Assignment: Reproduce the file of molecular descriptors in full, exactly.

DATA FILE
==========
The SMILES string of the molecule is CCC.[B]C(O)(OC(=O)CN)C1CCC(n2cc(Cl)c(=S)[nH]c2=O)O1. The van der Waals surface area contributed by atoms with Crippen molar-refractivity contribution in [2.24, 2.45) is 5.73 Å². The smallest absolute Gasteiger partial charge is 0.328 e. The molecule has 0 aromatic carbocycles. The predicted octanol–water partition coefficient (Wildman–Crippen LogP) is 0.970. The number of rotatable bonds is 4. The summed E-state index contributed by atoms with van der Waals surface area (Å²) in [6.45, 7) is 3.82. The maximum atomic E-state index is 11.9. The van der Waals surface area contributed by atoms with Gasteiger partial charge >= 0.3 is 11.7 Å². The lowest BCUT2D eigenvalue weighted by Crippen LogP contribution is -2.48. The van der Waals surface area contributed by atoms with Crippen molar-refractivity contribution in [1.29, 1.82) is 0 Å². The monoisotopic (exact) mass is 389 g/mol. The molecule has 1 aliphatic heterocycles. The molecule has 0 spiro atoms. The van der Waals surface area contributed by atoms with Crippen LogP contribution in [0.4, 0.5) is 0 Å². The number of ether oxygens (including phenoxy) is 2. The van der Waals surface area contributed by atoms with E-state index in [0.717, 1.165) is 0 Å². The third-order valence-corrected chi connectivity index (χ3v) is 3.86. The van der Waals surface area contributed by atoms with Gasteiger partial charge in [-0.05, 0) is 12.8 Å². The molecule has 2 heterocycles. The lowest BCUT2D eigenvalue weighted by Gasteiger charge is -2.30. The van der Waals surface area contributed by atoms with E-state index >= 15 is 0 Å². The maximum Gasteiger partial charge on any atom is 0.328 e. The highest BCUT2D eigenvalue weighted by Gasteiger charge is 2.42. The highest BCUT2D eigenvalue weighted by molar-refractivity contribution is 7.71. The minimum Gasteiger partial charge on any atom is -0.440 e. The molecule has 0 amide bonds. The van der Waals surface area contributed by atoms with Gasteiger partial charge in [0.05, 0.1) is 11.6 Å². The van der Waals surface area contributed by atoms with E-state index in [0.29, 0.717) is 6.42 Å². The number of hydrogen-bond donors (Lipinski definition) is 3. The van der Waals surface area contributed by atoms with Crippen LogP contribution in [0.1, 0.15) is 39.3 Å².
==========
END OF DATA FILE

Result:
The SMILES string of the molecule is CCC.[B]C(O)(OC(=O)CN)C1CCC(n2cc(Cl)c(=S)[nH]c2=O)O1. The van der Waals surface area contributed by atoms with Crippen molar-refractivity contribution in [2.24, 2.45) is 5.73 Å². The smallest absolute Gasteiger partial charge is 0.328 e. The molecule has 0 aromatic carbocycles. The predicted octanol–water partition coefficient (Wildman–Crippen LogP) is 0.970. The number of rotatable bonds is 4. The summed E-state index contributed by atoms with van der Waals surface area (Å²) in [6.45, 7) is 3.82. The maximum atomic E-state index is 11.9. The van der Waals surface area contributed by atoms with Gasteiger partial charge >= 0.3 is 11.7 Å². The lowest BCUT2D eigenvalue weighted by Crippen LogP contribution is -2.48. The van der Waals surface area contributed by atoms with Crippen molar-refractivity contribution in [1.29, 1.82) is 0 Å². The monoisotopic (exact) mass is 389 g/mol. The molecule has 1 aliphatic heterocycles. The molecule has 0 spiro atoms. The van der Waals surface area contributed by atoms with Crippen LogP contribution in [0.4, 0.5) is 0 Å². The number of ether oxygens (including phenoxy) is 2. The van der Waals surface area contributed by atoms with E-state index in [0.717, 1.165) is 0 Å². The third-order valence-corrected chi connectivity index (χ3v) is 3.86. The van der Waals surface area contributed by atoms with Gasteiger partial charge in [-0.05, 0) is 12.8 Å². The molecule has 2 heterocycles. The lowest BCUT2D eigenvalue weighted by Gasteiger charge is -2.30. The van der Waals surface area contributed by atoms with E-state index >= 15 is 0 Å². The maximum Gasteiger partial charge on any atom is 0.328 e. The highest BCUT2D eigenvalue weighted by Gasteiger charge is 2.42. The highest BCUT2D eigenvalue weighted by molar-refractivity contribution is 7.71. The minimum Gasteiger partial charge on any atom is -0.440 e. The molecule has 0 amide bonds. The van der Waals surface area contributed by atoms with Gasteiger partial charge in [0.05, 0.1) is 11.6 Å². The van der Waals surface area contributed by atoms with E-state index in [0.29, 0.717) is 6.42 Å². The number of hydrogen-bond donors (Lipinski definition) is 3. The van der Waals surface area contributed by atoms with Crippen LogP contribution in [0.1, 0.15) is 39.3 Å².